Interestingly, it was also during the Depression in the 1930s that popcorn became associated with eating during watching a film. Theaters began to experiment by putting popcorn machines in the lobby and selling it to moviegoers. This proved so immensely successful that it began to spread to other theaters rapidly across the US. In fact, many theater owners thought it would be distracting to sell popcorn, as it can be noisy to eat, but the success of popcorn sales soon changed their minds. During World War II, sugar rationing meant that candy was not as widely available. With decreasing candy consumption in theaters and other venues, this opened the way for popcorn now to become the number one movie snack as well as the most popular snack in venues such as fairs. These changing tastes solidified popcorn's place in snakes.[6]

Recent Developments

The basic concept of popcorn has not shifted much, although variations of the basic popcorn have been around for sometime. Caramel popcorn, among the most popular variations of the salted or plain type popcorn, has been around since the Chicago World's Fair in 1893. In some countries, sweet popcorn became increasingly popular, rather than the salty variety, such as in parts of Europe and the UK.[7]

Many changes to popcorn have focused on technology changes to making popcorn. For instance, in 1978 the Presto company introduced what would become a popular air popper. This was introduced as a healthier way to make popcorn as it did not require oil to make. The association of air popper popcorn with health have not gone unnoticed by the health food industry, where such popcorn is advertised as one of the health snacks to consume in trying to lose weight. Microwave popcorn has been around since the 1940s, but only since the 1970s and 1980s, in particular, it was more widely commercialized as microwaves became popular. Packing of popcorn also improved with new chemicals, allowing microwaved popcorn to be increasingly exported by the United States.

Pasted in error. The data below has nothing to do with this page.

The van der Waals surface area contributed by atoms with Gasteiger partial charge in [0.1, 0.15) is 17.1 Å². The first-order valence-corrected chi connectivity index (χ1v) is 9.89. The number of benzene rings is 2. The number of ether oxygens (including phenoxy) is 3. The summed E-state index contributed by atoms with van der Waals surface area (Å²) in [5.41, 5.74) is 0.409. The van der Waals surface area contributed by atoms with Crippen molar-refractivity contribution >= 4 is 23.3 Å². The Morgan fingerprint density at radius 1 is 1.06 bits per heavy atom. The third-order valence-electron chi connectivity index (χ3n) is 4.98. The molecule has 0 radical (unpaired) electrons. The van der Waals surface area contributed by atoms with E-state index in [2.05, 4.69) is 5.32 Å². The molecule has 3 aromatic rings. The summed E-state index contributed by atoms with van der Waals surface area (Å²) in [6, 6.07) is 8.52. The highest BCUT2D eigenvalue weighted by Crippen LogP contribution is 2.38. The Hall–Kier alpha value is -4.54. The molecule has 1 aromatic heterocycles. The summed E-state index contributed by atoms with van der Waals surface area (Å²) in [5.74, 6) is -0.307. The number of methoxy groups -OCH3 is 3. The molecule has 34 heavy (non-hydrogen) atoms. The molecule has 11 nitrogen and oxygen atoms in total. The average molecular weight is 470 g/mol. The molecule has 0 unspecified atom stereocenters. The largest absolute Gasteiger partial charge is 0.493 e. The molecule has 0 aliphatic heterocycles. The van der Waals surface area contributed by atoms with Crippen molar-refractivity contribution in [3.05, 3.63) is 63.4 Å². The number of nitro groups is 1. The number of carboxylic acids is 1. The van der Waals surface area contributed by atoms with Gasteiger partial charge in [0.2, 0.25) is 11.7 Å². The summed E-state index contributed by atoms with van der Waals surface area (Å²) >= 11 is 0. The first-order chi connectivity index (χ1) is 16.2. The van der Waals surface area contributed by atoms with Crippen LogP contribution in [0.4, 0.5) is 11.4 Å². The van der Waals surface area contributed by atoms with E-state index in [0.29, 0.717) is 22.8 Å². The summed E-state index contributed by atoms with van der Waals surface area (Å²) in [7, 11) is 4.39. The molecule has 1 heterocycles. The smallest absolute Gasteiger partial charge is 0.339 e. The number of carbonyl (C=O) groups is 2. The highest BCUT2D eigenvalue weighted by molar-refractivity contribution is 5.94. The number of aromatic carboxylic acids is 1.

For some, however, the fact that microwaved popcorn generally has more fat, sometimes taking up to 60% of the calories in this type of popcorn, made it less attractive. Various artificial flavoring and coating chemicals used also make it potentially damaging to the environment and could have long-term health implications. More recently, markets and packing has focused on creating popcorn products that mimic moviegoer experience popcorn. Brands have also attempted to cleanup wasteful production involved in popcorn packaging. New products apply brightly painted boxes or other iconography, although with applying a lot of butter or butter substitutes, to the popcorn to create a so-called movie-going taste that people often associate with popcorn.[8]